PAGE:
As renowned warriors, the wood-malen know a thing or two about armor. Although they usually put more time into their weapons and use a lot of light armor like leather, scale, or mail, they also have heavier types of armor that protect a Mal from head to toe. Usually, with these types of armor, an effort is made to keep the armor light and agile. Wood-Malen, like us High-Malen, are skill fighters who need to stay agile to win their fights. So their armor will rarely be full-on protective plate armor. But it does exist within Wood-Malen culture.
Green-Knight armorA friend of mine, the warchief of Clan Northir, always complains about how horrible of a translation it is. He is not wrong though, but it is what these warriors are called in the common tongue for all intents and purposes. Maybe not as elite as the Nawaki's, these warriors are still extremely skilled and experienced. Most only get through entrance training after they're at least a thousand years old, and basically no one when they're still a sprout. Long training and hard work deserve good equipment though. Their standard-issue armor reflects that. High-quality plate armor, mixed with some parts scale and sometimes mail.
Green-Knight armor is made from a particular Berrin alloy named Northiran Berrin. The metal is colored green of itself but adapts to the colors around it. Especially in low light and shadows, this armor 'shines' at not shining. It is surprisingly well suited as camouflage. Besides this, it's a lot lighter than the steel humans use, and like most Malen made alloys, a lot stronger.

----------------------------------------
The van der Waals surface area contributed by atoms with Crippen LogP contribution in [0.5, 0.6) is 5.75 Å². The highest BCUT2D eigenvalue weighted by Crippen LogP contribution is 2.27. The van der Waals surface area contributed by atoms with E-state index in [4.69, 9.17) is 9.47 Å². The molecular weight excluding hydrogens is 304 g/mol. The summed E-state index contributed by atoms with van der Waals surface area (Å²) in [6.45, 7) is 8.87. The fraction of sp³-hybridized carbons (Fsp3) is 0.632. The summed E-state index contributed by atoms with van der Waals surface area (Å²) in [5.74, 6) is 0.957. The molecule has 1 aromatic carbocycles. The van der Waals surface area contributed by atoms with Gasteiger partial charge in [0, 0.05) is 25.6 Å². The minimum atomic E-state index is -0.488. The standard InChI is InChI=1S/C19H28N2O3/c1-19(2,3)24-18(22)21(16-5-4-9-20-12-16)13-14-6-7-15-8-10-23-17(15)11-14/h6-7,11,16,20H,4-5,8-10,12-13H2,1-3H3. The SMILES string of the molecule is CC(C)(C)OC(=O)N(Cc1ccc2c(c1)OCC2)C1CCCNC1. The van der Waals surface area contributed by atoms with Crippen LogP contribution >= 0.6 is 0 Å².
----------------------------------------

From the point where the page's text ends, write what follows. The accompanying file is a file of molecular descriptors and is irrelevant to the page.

Trophies of warPlain, unedited armor is rare to see in the clans. Sometimes, you will see a unit of Green-knights marching about, their armor shiny and new, and you will know that they have only recently been initiated. But much more often will you see, parts of their armor painted, skulls or bones fastened on it, pieces of alien-looking armor attached, or it decorated with pieces of cloth or feathers. Wood-Malen take pride in what they kill and will decorate their armor with trophies of things they've achieved or lessons they've learned. Skulls from fallen foes, or items from distant lands. Sometimes they fasten human or malen skulls to the inside of their helmets, or they will add a brush of colorful feathers to their shields.
Although scale armor is still used in the world of men, it is not as popular as it once was. In the world of Malen however, it is still being used in all sorts of armor. Although the Wood-Malen rarely use full-scale shirts or other types of full protective gear, they do use a lot of scale in small patches and connecting armor parts. The flexibility makes it perfect for parts that would otherwise be quite restrictive if made from full plate armor. Pieces like armpits and chest sides, sometimes accents in skirts or other leg pieces. Scale armor varies from smith to smith but is almost always a lot more fancy and complicated than simple human scale. The metal, shape, and fastening are usually more complicated through thousands of years of experience and practice. Standard green-knight armor, for example, has relatively small, fish, or leaf-shaped scales that are fastened close together. They're riveted and fastened with rope or leather. Like the engravings or the type of material to fasten the scales with, the details can change over time. The size can vary too. The thickness, for example, is usually around .5 millimeters. This is when using Berrin , however. While using anything weaker like steel, in the field, for example, the thickness is usually between .5 and 1 millimeter. Right here is a diagram on the making of green knight scale armor.